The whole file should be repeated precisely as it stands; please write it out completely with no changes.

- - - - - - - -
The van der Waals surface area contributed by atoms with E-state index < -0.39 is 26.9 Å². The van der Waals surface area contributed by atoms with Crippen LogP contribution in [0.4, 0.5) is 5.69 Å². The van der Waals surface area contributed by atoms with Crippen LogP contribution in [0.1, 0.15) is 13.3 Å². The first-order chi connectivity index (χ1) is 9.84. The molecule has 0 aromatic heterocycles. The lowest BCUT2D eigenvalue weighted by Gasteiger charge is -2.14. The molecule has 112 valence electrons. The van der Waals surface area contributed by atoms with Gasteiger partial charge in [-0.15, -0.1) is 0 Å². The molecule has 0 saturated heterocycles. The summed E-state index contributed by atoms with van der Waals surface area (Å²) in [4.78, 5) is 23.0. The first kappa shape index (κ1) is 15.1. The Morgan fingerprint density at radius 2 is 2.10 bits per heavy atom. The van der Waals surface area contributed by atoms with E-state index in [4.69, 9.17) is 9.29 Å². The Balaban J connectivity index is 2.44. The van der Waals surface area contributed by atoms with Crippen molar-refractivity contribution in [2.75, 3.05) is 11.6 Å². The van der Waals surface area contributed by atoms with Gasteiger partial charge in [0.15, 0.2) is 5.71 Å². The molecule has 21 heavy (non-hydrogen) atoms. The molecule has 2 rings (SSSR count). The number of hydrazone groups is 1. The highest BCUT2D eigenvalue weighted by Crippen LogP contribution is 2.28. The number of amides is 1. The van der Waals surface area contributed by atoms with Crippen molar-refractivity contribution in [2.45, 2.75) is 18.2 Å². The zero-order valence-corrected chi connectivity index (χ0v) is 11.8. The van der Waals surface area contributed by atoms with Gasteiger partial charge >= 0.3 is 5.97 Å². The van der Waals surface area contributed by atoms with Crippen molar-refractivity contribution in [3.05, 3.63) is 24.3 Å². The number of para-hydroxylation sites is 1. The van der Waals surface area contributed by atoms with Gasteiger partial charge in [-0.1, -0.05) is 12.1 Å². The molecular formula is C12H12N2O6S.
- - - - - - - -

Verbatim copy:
The van der Waals surface area contributed by atoms with E-state index < -0.39 is 26.9 Å². The van der Waals surface area contributed by atoms with Crippen LogP contribution in [0.4, 0.5) is 5.69 Å². The van der Waals surface area contributed by atoms with Crippen LogP contribution in [0.1, 0.15) is 13.3 Å². The first-order chi connectivity index (χ1) is 9.84. The molecule has 0 aromatic heterocycles. The lowest BCUT2D eigenvalue weighted by Gasteiger charge is -2.14. The molecule has 112 valence electrons. The van der Waals surface area contributed by atoms with Gasteiger partial charge in [-0.15, -0.1) is 0 Å². The molecule has 0 saturated heterocycles. The summed E-state index contributed by atoms with van der Waals surface area (Å²) in [4.78, 5) is 23.0. The first kappa shape index (κ1) is 15.1. The Morgan fingerprint density at radius 2 is 2.10 bits per heavy atom. The van der Waals surface area contributed by atoms with E-state index in [4.69, 9.17) is 9.29 Å². The Balaban J connectivity index is 2.44. The van der Waals surface area contributed by atoms with Crippen molar-refractivity contribution in [2.75, 3.05) is 11.6 Å². The van der Waals surface area contributed by atoms with Gasteiger partial charge in [0.15, 0.2) is 5.71 Å². The molecule has 21 heavy (non-hydrogen) atoms. The molecule has 2 rings (SSSR count). The number of hydrazone groups is 1. The highest BCUT2D eigenvalue weighted by Crippen LogP contribution is 2.28. The number of amides is 1. The van der Waals surface area contributed by atoms with Crippen molar-refractivity contribution in [2.45, 2.75) is 18.2 Å². The zero-order valence-corrected chi connectivity index (χ0v) is 11.8. The van der Waals surface area contributed by atoms with Gasteiger partial charge >= 0.3 is 5.97 Å². The van der Waals surface area contributed by atoms with Crippen molar-refractivity contribution in [3.05, 3.63) is 24.3 Å². The number of para-hydroxylation sites is 1. The van der Waals surface area contributed by atoms with Gasteiger partial charge in [-0.1, -0.05) is 12.1 Å². The molecular formula is C12H12N2O6S.